If you have noticed an increasing number of social media influencers and celebrities drinking celery juice lately, you are not imagining it. The green-colored drink has been enjoying some newfound popularity this year. But is it as healthy as it looks?

Looking at the nutritional profile of celery, the H2O content is one of the most striking aspects. Water makes up almost 95 percent of the vegetable, so we know for a fact that it can be extremely hydrating and low in calories.

So the celery juice craze makes sense for people who are looking for an alternative to chugging down coffee in the morning. One recent study also recommended hydrating more than usual after a night of poor sleep.  

Being a vegetable juice also meant the beverage was naturally low in sugar content, unlike fruit juice. However, as in the case of both fruits and vegetables, juicing eliminates the fiber content of celery.

"I always recommend clients eat veggies instead of juicing them because the fiber is important for weight loss, blood sugar regulation, and the feelings of satiety," said registered dietitian Amy Shapiro, founder of Real Nutrition.

The benefit you get from juicing is a higher concentration of nutrients such as vitamin K, vitamin A, fiber, folate, and potassium. You will need a bunch of celery — which is around eight medium ribbed stalks — to make over a cup of juice.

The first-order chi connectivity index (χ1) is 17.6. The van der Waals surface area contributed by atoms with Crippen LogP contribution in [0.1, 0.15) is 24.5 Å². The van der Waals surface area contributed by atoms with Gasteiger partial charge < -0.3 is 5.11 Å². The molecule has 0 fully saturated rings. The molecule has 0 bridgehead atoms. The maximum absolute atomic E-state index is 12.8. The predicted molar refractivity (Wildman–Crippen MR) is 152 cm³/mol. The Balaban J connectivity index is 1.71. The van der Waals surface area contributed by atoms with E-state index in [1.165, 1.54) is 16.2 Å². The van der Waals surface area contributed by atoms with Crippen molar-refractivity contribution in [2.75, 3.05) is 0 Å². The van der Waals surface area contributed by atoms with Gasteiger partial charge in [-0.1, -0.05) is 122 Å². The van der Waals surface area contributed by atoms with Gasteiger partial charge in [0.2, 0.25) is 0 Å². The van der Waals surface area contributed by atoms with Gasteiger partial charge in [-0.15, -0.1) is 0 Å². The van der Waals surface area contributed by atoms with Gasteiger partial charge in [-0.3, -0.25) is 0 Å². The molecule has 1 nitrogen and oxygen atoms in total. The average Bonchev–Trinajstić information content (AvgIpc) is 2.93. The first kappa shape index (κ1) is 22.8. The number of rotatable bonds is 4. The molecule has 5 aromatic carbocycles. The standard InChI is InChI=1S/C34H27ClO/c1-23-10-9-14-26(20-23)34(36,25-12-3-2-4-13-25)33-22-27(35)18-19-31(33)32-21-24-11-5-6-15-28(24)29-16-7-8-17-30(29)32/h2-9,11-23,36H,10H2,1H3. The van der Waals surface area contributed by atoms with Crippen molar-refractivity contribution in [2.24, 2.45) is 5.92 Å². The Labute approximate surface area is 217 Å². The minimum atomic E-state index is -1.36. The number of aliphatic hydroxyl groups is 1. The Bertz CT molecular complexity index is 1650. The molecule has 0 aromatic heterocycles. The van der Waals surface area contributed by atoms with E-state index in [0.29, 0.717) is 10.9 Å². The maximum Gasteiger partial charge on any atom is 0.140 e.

Shapiro noted how the juice was rich in nitrates and had anti-inflammatory properties, which translated to potential benefits like lower blood pressure and better immunity.

Now, what was the bottom line? According to experts, you can definitely give the beverage a try and see if it makes a positive difference after a month or so. Nutrition aside, the taste may also take some time to get used to.

But as much as buzzwords like "superfoods" are thrown around, you should not depend on a single vegetable or drink to magically boost your health all by itself. It will make no difference unless you follow a balanced diet along with a healthy lifestyle overall.

Another reason to take the juice on a "test drive" is to make sure you do not suffer any allergic reactions or side effects due to a health condition you have or a medication you may be taking. At the moment, there was not enough human research on celery juice to establish clear recommendations.

"We don’t have a robust picture of its benefits like we do for something like say, avocado or extra virgin olive oil," said Cynthia Sass, a performance dietitian based in New York City and Los Angeles. "This also means we don’t know the optimal amount or frequency to consume, the potential risks for certain people, and possible interactions with medications and supplements."